Perhaps you hear the word "mindfulness" and immediately think it's some weird, new age-y thing. It's not. It's been around forever.
Mindfulness is more than awareness or being conscious of something. If you're mindful, it can deepen your experience of the present. In The Mindful Way through Depression: Freeing Yourself from Chronic Unhappiness, the authors describe the relationship between consciousness (awareness) and mindfulness:
“…mindfulness is much more than paying attention more thoroughly. It is paying attention differently–changing how we pay attention… Being mindful means intentionally turning off the autopilot mode in which we operate so much of the time–tuning in to things as they are in the present with full awareness”
Try this: You're sitting or standing somewhere reading this. Notice for a moment how your body feels. If you're sitting, notice the weight of your body in the chair. Notice what you can hear. Notice if there's a breeze or if the air is still around you. Notice if you can taste anything. Allow thoughts or emotions to come and go as you note their presence.
That's being mindful in perhaps its simplest form: You, living much more in the moment and in the present.
Mindfulness accentuates the importance and energy of the now. But the practice of mindfulness has another, vital function. If you simply notice a painful emotion or a thought in the present, but you don’t fuel it in any way (like hating it or wanting it to go away), that very acceptance can disempower it. After all, It’s what we think about or believe about something that causes us to make a judgment about it – not the thing itself.
My own journey with learning mindfulness
Let me offer myself as an example. I’ve been very open about having anxiety—to be specific, panic disorder. I’m a student of mindfulness with much left to learn. But I’ve been trying to notice my anxiety when it happens–to stay in the present and to allow my anxiety to be, rather than forming a judgment about it or fueling it with fear.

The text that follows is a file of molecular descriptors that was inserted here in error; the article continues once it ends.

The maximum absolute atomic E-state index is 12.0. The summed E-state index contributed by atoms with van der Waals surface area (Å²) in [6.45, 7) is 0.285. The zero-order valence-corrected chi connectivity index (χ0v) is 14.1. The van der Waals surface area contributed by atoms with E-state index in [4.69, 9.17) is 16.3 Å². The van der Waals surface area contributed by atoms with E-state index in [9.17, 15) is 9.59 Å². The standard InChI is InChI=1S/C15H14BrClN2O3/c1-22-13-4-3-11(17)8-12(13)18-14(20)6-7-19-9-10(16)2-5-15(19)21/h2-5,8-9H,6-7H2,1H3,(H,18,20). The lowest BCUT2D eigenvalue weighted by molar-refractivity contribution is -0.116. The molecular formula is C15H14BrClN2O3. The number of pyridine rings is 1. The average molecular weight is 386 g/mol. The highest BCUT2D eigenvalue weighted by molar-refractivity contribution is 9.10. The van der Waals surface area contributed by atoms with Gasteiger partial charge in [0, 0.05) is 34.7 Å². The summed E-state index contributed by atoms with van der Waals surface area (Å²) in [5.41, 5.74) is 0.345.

My particular brand of panic causes my legs to shake. The other day I decided to pop my head into a new shop, which when I walked in was hot, stuffy and crowded. I immediately could feel my legs getting that "wanna run out of here" feeling. Instead of fueling the panic with the thought, “I bet this is going to lead into a big panic attack—I'll be horribly embarrassed and I'll never come in this shop again,” I simply noticed my legs. “Hmm…It feels like my legs are starting to shake.” I didn’t heap fear or shame on it. I kept my focus on talking with others, looking around the new boutique...and it faded away.
The more you practice staying in the moment, the easier it becomes, and the more habitual. It can become a new pattern, a new behavior, and a ready option for you.
With perfectionism often comes procrastination. Why? You're constantly evaluating yourself, and not living up to who you believe you could be. Your middle name is shame. Procrastination can simply be thought of as insecure perfectionism on steroids.
For example, perhaps you've had it in your mind to do something but you put it off because you can't fit it into your already overly-crowded schedule. So you push it completely (or almost completely) out of your consciousness—except you know you haven't done it -- and rather than admit, "Sorry, I can't pull that off today," or, "Hey, I'll get to that next week, but this week's just impossible," you further shame yourself for the avoidance
It's a Catch-22: Do it, but not perfectly, and there's shame. Don't do it—put it off—and there's shame.
Try being mindful of shame
Shame is a feeling. So think of feelings as waves in an ocean. Each feeling, each wave has a life of its own. It begins far out, deep in the sea itself. Then gradually as it rolls to shore you can see its shape, its strength, its power. But when its time is done, when it disappears into froth on the beach, it's replaced by the next wave. And all you can feel is the undertow, reflecting that the wave still exists but has gone under the surface once again. And this process goes on and on and on. Mindfulness is being aware of each moment of that wave’s–that emotion’s—apparent life, riding it until it inevitably comes to an end.
So what does being mindful of shame mean? What would that process look like or feel like?
The voice of perfectionism and perfectly hidden depression has told you that if you noticed emotional pain, it might never go away. But if you're mindful of shame, you can discover that you have the capability of noting it, connecting with it, feeling it, and then moving into the next present moment. "Oh, there's shame. Hmm..." If you don't hate the shame or avoid the shame or wallow in the shame, but simply notice its presence, you can learn that you can cope with it, and then let it go.
An emotion or thought only has power if you give it power—even if it's shame.
If you wonder whether or not you experience perfectly hidden depression, here's a questionnaire.